Guest Column | June 26, 2013

5 Ways To Sabotage Your Mobile POS Installs

By David J. Gosman, CEO, pcAmerica

At first glance, it seems like the requirements for mobile POS installations are easy: a wireless network, a few mobile devices and a point of sale package are all that’s needed to start ringing sales. This may be true, but the best VARs know that there’s a lot more planning that goes into these installs than just those two elements. There are five major issues that can sabotage a mobile POS installation, but planning ahead can mean the difference between a rocky start and frustrated client and a smooth, successful changeover to the new solution. Here are some things to keep an eye on:

Unreasonable expectations: It sounds great to tell a customer they will be able to ring up sales anywhere on the floor. But it’s also important to work through the logistics of a sale before installing the system to make sure all of the bases are covered.  For example, where will employees fold and bag items? How will shoppers locate associates who can ring them up without going through a wild goose chase throughout the store?  Pointing out these issues before the system goes live is critical, because installing the solution and then leaving the customer holding the bag—literally—makes the entire install a failure.

Cutting corners on the router: A wireless router can be the determining factor in whether the system runs smoothly or makes clients want to pull their hair out. VARs who try to save money on low-end, weak or consumer-grade routers are setting themselves up for a problem. The main differences between a consumer and commercial grade routers are security, reliability (less packet loss),  the amount of data a router can handle and how quickly that data can be transferred. A commercial grade router will handle large amounts of data faster and more reliably, so a router that cannot handle the workload means the end-user will experience disconnects and slow transfer rates.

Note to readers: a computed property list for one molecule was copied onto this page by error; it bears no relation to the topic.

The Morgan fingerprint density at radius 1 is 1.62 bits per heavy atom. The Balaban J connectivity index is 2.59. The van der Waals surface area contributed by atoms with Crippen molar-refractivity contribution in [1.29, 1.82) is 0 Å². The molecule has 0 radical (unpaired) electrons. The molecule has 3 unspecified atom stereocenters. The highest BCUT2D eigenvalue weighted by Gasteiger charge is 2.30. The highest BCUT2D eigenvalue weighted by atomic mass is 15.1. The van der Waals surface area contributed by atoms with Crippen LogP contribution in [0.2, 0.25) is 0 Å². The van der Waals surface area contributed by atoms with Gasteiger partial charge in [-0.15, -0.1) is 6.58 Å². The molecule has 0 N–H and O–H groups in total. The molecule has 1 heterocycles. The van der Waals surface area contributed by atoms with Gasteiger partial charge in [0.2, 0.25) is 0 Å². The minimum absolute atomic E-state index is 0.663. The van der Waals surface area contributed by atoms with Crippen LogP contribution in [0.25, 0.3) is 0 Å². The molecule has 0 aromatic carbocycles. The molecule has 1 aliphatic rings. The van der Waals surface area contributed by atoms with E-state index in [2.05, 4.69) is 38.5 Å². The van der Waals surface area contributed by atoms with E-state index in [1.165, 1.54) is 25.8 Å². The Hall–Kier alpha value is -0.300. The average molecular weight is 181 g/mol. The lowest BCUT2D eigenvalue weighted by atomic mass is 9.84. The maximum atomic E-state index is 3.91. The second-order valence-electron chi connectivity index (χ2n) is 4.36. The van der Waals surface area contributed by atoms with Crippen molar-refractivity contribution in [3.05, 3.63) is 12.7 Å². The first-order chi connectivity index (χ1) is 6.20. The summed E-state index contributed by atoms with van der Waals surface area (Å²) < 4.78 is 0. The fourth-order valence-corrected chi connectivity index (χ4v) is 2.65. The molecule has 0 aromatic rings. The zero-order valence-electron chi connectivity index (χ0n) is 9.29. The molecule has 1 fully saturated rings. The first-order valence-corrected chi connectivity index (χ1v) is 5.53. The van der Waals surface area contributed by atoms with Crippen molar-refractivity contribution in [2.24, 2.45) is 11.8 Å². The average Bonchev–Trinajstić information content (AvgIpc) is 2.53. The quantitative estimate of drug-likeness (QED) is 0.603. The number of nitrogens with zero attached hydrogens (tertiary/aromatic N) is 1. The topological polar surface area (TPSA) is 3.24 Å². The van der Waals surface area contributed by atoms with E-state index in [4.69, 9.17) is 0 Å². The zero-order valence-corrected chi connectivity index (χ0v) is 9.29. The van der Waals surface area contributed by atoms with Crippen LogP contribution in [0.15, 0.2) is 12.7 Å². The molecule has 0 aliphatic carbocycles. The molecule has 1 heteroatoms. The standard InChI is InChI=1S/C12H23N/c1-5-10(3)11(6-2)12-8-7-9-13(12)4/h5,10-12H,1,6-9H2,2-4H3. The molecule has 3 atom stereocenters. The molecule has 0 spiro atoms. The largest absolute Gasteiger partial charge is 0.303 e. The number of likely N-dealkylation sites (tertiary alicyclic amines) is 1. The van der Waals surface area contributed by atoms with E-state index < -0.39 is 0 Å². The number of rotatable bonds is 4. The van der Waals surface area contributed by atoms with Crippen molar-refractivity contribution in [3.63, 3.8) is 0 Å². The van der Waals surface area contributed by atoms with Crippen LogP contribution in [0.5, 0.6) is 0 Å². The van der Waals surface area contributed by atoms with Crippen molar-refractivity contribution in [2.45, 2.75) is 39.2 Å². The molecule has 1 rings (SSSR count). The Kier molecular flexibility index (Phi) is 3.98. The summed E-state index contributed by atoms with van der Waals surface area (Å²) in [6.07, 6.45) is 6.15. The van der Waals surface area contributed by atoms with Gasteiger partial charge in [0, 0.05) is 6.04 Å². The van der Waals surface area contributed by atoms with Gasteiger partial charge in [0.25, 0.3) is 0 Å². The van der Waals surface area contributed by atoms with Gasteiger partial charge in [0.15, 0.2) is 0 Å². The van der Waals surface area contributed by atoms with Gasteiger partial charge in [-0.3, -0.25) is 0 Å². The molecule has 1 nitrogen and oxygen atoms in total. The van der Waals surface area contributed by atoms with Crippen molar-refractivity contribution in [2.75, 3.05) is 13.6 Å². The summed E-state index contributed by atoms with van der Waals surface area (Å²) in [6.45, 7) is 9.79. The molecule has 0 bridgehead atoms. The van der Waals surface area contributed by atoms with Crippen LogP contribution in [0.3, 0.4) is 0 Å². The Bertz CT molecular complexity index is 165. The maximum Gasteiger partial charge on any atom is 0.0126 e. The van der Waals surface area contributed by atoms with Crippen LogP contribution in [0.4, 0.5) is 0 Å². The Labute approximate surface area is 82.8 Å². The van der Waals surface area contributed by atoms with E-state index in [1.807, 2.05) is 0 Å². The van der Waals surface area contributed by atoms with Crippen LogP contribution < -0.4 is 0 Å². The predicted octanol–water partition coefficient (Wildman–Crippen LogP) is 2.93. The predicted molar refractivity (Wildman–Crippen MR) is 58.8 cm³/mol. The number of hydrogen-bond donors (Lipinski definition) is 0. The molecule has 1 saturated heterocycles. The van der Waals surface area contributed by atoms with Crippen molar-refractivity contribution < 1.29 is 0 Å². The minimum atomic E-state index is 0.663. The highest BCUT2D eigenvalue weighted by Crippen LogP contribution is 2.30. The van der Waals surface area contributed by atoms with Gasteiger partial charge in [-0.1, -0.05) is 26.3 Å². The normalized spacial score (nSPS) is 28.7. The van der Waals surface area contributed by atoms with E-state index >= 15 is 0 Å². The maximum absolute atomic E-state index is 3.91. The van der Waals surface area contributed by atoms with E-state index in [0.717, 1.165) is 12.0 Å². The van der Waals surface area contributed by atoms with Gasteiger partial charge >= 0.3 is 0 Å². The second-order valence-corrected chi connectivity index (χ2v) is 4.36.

Lack of asset management planning: One of the most important pieces of equipment will be the mobile device that staff will use to ring up sales or take orders in a restaurant. End users love the idea of an Apple® iPod touch® or iPad®, or even one of the sleek new Windows tablet, because they look sleek and have the cool factor that many businesses desire. However, an unattended mobile device or tablet is a tempting target for light-fingered customers or employees, so it’s important to have a way to account for all of the devices. It doesn’t need to be complicated -- even a simple sign-out sheet, held by a manager, can help a business manage their mobile units. A lack of a tracking system is tantamount to an open invitation for theft and loss.

Is it tough enough: It’s exciting to be hip and have low-profile technology, but it’s not always the most practical choice. Those slick-looking tablets are appealing, but what will happen if it gets dropped? Or when it gets wet? It’s inevitable that over the life of a device it will need some attention, especially if it sees heavy use or risks getting wet in food service settings.  Have a plan in place for repair, otherwise clients will end up paying for last-minute replacements, resulting in hardware that is no longer cost effective.  It’s also important to investigate and invest in good cases for the devices, which adds cost but enhances longevity.  Point of sale is mission critical - it’s ideal to find a choose hardware that has a warranty and rapid placement service options.

Short battery life: A lack of battery power is the best way to kill a mobile POS system. If a store is going to be open 12 hours a day, make sure the client either purchases a device that has enough life to handle 12 hours of usage or buys several spare devices they can have hand when the others are charging. A mobile POS is useless if the batteries are always dead.